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Flushing firehouse celebrates 100 years of history

There is no shortage of history that lives in the walls of Engine 273 and Ladder 129’s Flushing firehouse. On Friday, that history came to life.

Generations of firefighters returned to the home of the two FDNY units Friday morning to celebrate their 100th anniversary, paying tribute to former members lost and new members alike.

FDNY Commissioner Nicholas Scopetta, Borough President Helen Marshall, state Sen. Toby Stavisky (D−Whitestone), City Councilman John Liu (D−Flushing) and state Assemblywoman Ellen Young (D−Flushing) joined the festivities, held at the 40−18 Union St. house that has served as the home of the two companies for more than 75 years.

“When I was in the second−grade, me and my buddies Lester and Neil used to hang out here at the Long Island Rail Road bridge,” Liu said. “We would watch the trains go by, hoping and praying that the doors to this building would open and maybe we’d see a fire truck. I can’t believe so many years later that this firehouse would still be here.”

Engine 273 and Ladder 129 were organized by the city on Dec. 1, 1908, and have served the greater downtown Flushing area ever since. The companies were housed separately until 1932, when they were united at the Union Street house, which they have called home for the last 76 years.

On Friday several retired members were eager to get in the building to see what has changed.

“I haven’t been back here in 27 years ... it’s great,” said Joseph Ambrosio, who retired from active duty at the house in 1981. “I want to go up and see the kitchen. I hear it’s a lot better than when I was here.”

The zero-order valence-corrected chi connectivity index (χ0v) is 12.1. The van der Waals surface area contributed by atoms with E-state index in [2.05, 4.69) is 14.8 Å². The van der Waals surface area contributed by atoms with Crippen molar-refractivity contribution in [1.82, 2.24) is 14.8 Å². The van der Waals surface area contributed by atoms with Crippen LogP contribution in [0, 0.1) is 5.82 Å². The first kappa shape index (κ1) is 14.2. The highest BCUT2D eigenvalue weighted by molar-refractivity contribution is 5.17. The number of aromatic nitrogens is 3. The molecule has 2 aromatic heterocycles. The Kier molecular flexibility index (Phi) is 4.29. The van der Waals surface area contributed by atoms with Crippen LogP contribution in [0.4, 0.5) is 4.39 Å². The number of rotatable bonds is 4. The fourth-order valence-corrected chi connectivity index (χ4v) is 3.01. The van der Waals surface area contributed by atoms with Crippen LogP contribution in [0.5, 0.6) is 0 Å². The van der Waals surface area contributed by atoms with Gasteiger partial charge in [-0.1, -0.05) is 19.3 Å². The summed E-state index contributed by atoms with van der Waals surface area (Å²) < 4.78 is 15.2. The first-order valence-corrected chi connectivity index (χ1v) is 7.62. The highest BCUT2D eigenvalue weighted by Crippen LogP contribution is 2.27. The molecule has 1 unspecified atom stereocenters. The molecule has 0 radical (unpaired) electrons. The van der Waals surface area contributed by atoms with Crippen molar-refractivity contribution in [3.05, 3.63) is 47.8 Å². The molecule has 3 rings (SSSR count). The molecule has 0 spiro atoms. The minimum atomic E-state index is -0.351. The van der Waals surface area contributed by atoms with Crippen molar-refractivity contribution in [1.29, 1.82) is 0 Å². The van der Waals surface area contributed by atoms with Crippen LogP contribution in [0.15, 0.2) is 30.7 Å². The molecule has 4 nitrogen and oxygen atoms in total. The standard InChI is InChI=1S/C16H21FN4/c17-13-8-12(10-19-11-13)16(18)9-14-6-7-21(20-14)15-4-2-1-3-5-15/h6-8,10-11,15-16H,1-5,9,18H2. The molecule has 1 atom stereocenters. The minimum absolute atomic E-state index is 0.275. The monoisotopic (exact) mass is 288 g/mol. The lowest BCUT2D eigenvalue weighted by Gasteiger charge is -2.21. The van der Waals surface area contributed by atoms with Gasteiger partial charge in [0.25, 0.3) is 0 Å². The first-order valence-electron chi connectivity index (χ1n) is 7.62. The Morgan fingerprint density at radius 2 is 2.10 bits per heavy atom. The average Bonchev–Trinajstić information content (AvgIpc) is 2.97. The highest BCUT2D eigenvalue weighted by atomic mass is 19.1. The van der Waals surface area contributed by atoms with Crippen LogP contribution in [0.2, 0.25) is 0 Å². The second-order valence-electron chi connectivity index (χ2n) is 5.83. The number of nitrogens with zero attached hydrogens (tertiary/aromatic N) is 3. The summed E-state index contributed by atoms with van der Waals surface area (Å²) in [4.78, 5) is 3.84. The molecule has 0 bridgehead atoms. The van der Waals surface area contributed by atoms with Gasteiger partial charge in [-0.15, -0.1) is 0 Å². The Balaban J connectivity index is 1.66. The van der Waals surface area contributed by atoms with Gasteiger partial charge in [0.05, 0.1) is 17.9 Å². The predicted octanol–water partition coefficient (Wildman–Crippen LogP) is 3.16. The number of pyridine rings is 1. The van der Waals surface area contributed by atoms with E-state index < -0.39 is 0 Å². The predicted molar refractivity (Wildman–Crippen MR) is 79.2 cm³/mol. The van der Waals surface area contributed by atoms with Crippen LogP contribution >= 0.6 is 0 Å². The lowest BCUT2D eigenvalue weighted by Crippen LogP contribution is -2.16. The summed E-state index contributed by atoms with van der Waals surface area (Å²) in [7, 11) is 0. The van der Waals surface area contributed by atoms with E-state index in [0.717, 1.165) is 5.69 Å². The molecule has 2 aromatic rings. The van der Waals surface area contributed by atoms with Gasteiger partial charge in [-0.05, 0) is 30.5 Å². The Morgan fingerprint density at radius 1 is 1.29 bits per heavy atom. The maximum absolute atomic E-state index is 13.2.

FDNY Department Chief Sal Cassano said the current 50−member crew that calls the house home has undoubtedly learned from those who came before them.

“I can’t help but think about how you’ve passed on your knowledge to the new members of the house,” he said during the ceremony.

In a more solemn moment of the otherwise upbeat celebration, members of the house dedicated plaques to two former members who died in the line of duty, but were never recognized.

Plaques honoring Ernest Mattes, who died in 1935, and Richard Schultz were dedicated on a bronze wall fashioned to look like a firehouse door.

Firefighter Larry Parker said information about Schultz and Mattes was unearthed during a nearly two−year effort to research the history of the two companies leading up to the centennial anniversary. Parker said the anniversary has brought the house’s current members closer together and has given them a powerful connection to their predecessors.

“It’s great to have all the retired guys back at the house. It’s great to see them and see some of the guys who are newer and didn’t know them get to meet them for the first time,” Parker said. “Tradition is big in the FDNY and it’s never been stronger in this house.”

Reach reporter Stephen Stirling by e−mail at Sstirling@timesledger.com or by phone at 718−229−0300, ext. 138.

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